Re: [xmca] University & Conformity

From: Mike Cole <lchcmike who-is-at gmail.com>
Date: Mon May 26 2008 - 08:23:57 PDT

I really doubt that this is a sensitive or delicate issue for participants
in XMCA, Eric;
it would be sad if you were correct.

The characterization of the situation in the US in the 1950's in the doc
below does not
correspond to my memory of the period, but the general tone is correct. And
for sure
we have our problems along all the lines indicated in this thread to date.
But the situation
does not seem locked down from a poltical perspective to me -- rather,
constrained in
a variety of ways.

One issue that greatly concerns me is the rapidly deteriorating position of
state institutions
that affects quality of teaching, quality of possibility of serious student
engagement, speed up
and use of temporary faculty; These factors combine to create a mimimalist
approach to
scholarship for simple reasons of survival -- too many classes to teach, no
job security, no
say in curriculum, no time for research. The next generation of American
academics face
very difficult times excpept in a handful of elite, hugely rich
universities.

Thus hegemonic regimes entrench themselves, and diversity and quality
degenerate.

It should be obvious that new forms of academic cooperation are badly
needed.
Suggestions toward THAT end in THIS forum, and relative lack thereof from is
hundreds of
members, seems to be a matter to consider.

mike

On Mon, May 26, 2008 at 1:12 AM, E. Knutsson <eikn6681@student.su.se> wrote:

> Mike: you're right - I share your hope for multiple voices, even though the
> topic is, perhaps, too "sensitive" or "delicate"...
>
> As for autonomy, academic freedom, homogeneity of intellect, conformism
> etc.:
>
> "To be sure, the universities had autonomy from government, but for a very
> long
> time, the universities did not extend that autonomy to the individuals
> within
> them. In fact, the university accommodated, often with the help of the
> professoriate, prevailing social pressures. Conformity has always been the
> wall
> against which academic freedom throws itself. The same tends to be true in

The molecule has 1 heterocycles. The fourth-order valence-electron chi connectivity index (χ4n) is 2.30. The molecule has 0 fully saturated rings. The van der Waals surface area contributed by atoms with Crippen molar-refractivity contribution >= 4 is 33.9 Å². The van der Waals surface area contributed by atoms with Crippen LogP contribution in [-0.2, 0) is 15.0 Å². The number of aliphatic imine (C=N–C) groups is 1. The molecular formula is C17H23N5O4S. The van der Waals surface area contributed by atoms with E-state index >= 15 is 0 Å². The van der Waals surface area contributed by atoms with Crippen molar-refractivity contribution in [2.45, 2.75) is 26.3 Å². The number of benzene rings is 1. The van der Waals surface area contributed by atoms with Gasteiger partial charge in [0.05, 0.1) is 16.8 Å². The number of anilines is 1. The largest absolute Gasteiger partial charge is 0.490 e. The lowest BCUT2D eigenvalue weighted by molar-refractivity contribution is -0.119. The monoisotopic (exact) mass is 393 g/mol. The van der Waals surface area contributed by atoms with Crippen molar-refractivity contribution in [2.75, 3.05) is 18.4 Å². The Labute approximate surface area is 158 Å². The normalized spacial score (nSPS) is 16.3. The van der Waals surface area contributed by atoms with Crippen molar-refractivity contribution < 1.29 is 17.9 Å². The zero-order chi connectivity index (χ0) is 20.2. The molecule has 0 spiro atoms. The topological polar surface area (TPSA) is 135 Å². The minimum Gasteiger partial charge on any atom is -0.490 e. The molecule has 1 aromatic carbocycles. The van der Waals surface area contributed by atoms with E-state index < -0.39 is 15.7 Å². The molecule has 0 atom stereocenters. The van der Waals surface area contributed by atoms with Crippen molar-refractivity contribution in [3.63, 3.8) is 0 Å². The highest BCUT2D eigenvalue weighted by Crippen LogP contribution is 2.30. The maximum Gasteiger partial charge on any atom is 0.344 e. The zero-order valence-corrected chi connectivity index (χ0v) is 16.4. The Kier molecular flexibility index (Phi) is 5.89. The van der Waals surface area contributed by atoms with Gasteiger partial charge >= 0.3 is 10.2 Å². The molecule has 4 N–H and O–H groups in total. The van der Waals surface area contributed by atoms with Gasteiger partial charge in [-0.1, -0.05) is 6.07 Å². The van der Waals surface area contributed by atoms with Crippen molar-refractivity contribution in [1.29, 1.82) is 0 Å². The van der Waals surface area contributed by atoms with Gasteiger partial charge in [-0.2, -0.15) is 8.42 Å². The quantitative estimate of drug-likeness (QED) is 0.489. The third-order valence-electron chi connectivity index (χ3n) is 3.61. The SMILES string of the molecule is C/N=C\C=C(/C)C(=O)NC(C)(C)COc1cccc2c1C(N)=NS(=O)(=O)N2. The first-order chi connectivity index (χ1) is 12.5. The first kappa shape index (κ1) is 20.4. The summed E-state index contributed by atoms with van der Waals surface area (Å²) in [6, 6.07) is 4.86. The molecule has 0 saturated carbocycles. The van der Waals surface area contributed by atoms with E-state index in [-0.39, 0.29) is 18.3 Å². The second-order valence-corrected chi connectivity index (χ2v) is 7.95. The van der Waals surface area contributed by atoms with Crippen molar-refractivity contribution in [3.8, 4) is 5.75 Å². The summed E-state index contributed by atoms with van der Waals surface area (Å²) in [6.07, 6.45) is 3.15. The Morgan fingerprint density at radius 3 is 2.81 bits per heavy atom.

> both
> Canada and the United States. During the First World War, the president of
> Columbia University made it absolutely clear that professors unable to
> espouse
> complete, enthusiastic, and patriotic support of the war effort would be
> unwelcome in the university. Similarly, in the 1930s, the leader of the
> opposition in the Ontario legislature insisted that there should be no
> anti-
> British sentiments expressed in universities. Canada was a British colony
> and
> therefore had no room for anti-British expressions. More significantly, he
> went
> on to say that this issue was not one of freedom of speech but rather an
> issue
> of the basic conception of the role of the university in a British society.
> He
> said that just as a priest who went outside a church and ridiculed religion
> would clearly have no place as a priest in the institution of the church, a
> professor who promoted decolonization and Canadian sovereignty should not
> teach
> in an Ontario university. Again and again, under the pressures of changing
> social values, professors and administrators inside the university redefine
> the
> boundaries of acceptable behaviour. Put differently, even though you can
> only
> be fired from a university for 'cause,' moral turpitude has always been the
> primary cause for which you can be fired, and moral turpitude gets
> redefined in
> each generation and in each moral crisis of the culture. During McCarthyism
> in
> the United States, the same problem arose. Universities needed to eject
> people
> who were considered unpatriotic without seeming to jeopardize academic
> freedom,
> so they worked out a way to get rid of all the people who took the Fifth
> Amendment. When some investigating committees demanded to know whether
> certain
> professors were Communists, and when these individuals failed to disclose
> whether they were Communists, such faculty members were said to lack
> candour.
> Clearly, it was argued, if you are going to be in a university, you owe an
> obligation to your colleagues to disclose your political affiliations. If
> you
> are not going to be candid and if you are not going to answer to the
> inquisition, then you are by definition unfit to be a professor.
> Suddenly, 'lack of candour' became the new form of moral turpitude" (Kahn,
> Sharon E. (ed.). Academic Freedom and the Inclusive University. Vancouver:
> UBC
> Press, 2001, 79 80).
>
> erik
>
>
>
> On 2008-05-25, at 20:12, Mike Cole wrote:
> > I am actually interested in what others think on this issue, Erik. I hope
> > multiple
> > voices with multiple experiences will contribute from many countries. (In
> a
> > way,
> > that is my view of the function of XMCA in general and it is a goal
> several
> > XMCA members are working on actively, if slowly and not too effectually).
> >
> > For the moment I will confine myself to noting that it is very difficult,
> > either concurrently
> > or prospectively to determine what the most innovative and critical
> aspects
> > of social
> > life are at any given historical moment/context and that Weber's point
> vis a
> > vis
> > chance certainly applies in my own case. The number of absolutely
> > unanticipateable (sp?)
> > contingencies that shaped my academic career is a constant source of
> wonder
> > to me.
> > mike
> >
>
>
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Received on Mon May 26 08:27 PDT 2008

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